During the 2019 Las Vegas MoneyShow, Peter Schiff participated in an investing panel with Alexis Christoforous, Keith Fitz Gerald, Mark Skousen. The four discussed “where to invest.”
When you boil it all down, it was Peter taking on the conventional wisdom.
There were some pretty lively exchanges with Peter driving home the point that the Federal Reserve has hopelessly distorted the economy and the next crash is on the horizon.
Peter led off the panel saying he believes we are in a bear market.
“I think the rally that actually took us briefly to new highs was still a bear market rally. I think the market really peaked out in January of 2018, and I think there is a lot of downside in the market. I think the trade war is only going to make it worse, but there is much a bigger problem that we have — the Federal Reserve inflating this bubble.”
Peter noted that last year during the Las Vegas MoneyShow, he predicted the Fed would have to prematurely abort raising interest rates and shrinking its balance sheet.
“The reason that the Fed had to do that was because we have so much debt as a result of them having kept interest rates so low for so long that it is impossible to normalize rates or shrink the balance sheet. But it was the false belief that the Fed could accomplish that – that is the reason that we had the dollar rally, the reason that the market rallied. But I do believe that the next recession that will be worse than the one we had in ’08. The Fed will go back to zero, they will go back to QE, but instead of inflating another asset bubble like they did in the past, they’re just going to prick the bubble on the dollar, and I think we’re going to have an inflationary recession and it’s going to be a very difficult environment for US stocks.”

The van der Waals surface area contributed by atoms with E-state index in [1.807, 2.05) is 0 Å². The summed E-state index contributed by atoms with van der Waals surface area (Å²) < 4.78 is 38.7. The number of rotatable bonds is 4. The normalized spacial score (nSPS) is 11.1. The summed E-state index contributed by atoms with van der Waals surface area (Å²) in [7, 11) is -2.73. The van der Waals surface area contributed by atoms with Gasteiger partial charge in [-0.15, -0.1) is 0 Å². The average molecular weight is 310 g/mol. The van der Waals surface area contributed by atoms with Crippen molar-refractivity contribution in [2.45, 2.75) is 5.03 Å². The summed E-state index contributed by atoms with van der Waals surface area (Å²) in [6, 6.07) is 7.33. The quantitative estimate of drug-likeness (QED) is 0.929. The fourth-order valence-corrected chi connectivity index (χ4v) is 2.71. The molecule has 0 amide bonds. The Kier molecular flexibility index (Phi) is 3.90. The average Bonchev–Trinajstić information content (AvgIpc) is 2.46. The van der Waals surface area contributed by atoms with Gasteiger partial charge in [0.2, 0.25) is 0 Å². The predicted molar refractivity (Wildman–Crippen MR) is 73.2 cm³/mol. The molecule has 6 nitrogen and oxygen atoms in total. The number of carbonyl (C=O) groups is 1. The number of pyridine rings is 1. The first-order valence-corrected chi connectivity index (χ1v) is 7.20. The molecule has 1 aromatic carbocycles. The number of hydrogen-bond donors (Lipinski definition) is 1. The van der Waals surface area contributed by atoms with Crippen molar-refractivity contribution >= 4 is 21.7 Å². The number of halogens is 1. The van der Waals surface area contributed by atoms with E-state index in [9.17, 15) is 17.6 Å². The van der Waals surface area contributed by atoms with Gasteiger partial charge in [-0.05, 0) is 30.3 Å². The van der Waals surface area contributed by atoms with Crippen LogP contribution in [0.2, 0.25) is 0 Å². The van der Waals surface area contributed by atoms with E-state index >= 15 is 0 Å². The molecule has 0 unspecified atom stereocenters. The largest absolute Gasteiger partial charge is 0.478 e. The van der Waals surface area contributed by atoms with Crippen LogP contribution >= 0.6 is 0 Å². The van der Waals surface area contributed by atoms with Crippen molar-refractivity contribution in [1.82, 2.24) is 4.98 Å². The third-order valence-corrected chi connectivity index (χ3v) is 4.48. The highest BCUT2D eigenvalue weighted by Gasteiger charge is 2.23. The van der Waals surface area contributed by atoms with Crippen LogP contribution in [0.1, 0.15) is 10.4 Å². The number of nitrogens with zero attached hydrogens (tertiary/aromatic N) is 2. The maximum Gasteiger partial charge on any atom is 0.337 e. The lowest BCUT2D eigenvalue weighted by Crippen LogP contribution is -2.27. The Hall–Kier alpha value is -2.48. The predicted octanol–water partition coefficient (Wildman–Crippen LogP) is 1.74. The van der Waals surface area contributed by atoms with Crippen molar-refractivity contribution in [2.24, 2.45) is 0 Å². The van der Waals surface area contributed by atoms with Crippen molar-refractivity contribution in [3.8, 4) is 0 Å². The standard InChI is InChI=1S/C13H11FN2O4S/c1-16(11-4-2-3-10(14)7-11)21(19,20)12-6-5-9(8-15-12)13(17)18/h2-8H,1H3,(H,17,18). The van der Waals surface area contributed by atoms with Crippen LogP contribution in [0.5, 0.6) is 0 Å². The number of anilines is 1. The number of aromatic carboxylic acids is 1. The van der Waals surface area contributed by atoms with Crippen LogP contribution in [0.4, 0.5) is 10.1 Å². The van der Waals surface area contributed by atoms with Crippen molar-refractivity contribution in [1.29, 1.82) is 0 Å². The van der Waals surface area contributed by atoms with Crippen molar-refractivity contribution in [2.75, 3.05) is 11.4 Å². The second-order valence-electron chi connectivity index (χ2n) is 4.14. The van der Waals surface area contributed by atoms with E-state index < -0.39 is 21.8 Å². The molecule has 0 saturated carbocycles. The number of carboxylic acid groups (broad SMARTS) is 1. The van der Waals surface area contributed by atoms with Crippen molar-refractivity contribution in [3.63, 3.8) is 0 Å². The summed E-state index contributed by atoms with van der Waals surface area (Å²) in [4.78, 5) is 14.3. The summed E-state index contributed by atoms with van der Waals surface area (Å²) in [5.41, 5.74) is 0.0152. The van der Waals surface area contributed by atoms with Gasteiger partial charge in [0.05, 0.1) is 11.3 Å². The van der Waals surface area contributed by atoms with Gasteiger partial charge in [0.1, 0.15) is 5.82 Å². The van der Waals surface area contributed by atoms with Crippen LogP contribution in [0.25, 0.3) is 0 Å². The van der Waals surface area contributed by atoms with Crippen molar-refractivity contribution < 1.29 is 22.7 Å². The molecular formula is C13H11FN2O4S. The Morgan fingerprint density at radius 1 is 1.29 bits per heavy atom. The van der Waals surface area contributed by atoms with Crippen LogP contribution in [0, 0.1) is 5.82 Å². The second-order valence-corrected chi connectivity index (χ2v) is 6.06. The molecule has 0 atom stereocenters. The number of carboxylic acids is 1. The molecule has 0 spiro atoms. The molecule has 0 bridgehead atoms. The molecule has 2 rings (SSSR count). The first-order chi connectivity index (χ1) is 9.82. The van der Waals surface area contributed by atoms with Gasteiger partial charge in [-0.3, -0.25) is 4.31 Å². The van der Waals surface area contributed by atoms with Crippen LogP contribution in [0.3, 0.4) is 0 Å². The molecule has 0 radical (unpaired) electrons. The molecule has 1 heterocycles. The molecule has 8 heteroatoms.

Peter talked about the trade war, saying he thought the market has underreacted to the potential problems. He said the US depends more on imports than any other country.
“We don’t produce most of the manufactured stuff that we consume. All of it has to be imported. We rely more than any other country on foreign savings. I mean, we have tremendous debt in the United States — the federal government, corporations, individuals, local governments, states — and we have minimal savings. So, we have to borrow money from the rest of the world in order to fund the economy. That’s what’s keeping this whole thing afloat.”
Peter emphasized that the only thing that’s been keeping the US afloat is the ability to live on the productivity and savings of foreigners.
“And this relationship is in jeopardy right now.”
This sparked a pretty lively debate about trade.
(Photo by Chris Dlugosz, Flickr)
The issue of low interest rates came up. Some on the panel said that they had been good for the economy. Peter pointed out that artificially low rates have created a tremendous misallocation of resources and malinvestments.
“That’s why we had the housing bubble. The financial crisis was they payback for the Fed keeping interest rates too low for too long. Well, this time they’ve kept them lower longer. And what the Fed is resisting is the market’s attempt to rebalance the economy. We need higher interest rates, but the Fed is afraid of allowing that to happen.”
Pete made a tremendous point about the choice between free markets and capitalism.
“If you believe in capitalism, you believe in the free market and price discovery. And interest rates should not be picked by a bunch of bureaucrats who want to decide what the interest rates should be. We need to let the free market decide on the interest rate so that we have the proper amount of savings and investment in the economy.”
When it comes to investing, Peter said he sees US stock markets as easily having a 50% downside risk. He emphasized that when the Fed tries to go to the punchbowl again and reflate the bubbles, it’s not going to work.
“We are going to have a dollar crisis.”
So where do we invest? Peter said, “There is a place for some gold.”
As for the price of gold right now, Peter said it reflects “a lot of complacency.”
“People out there don’t realize the risks that are out there. They still have confidence in the Fed, confidence in other central bankers, confidence in the US economy. That will fade. And when it does, they’re going to be buying some gold.”
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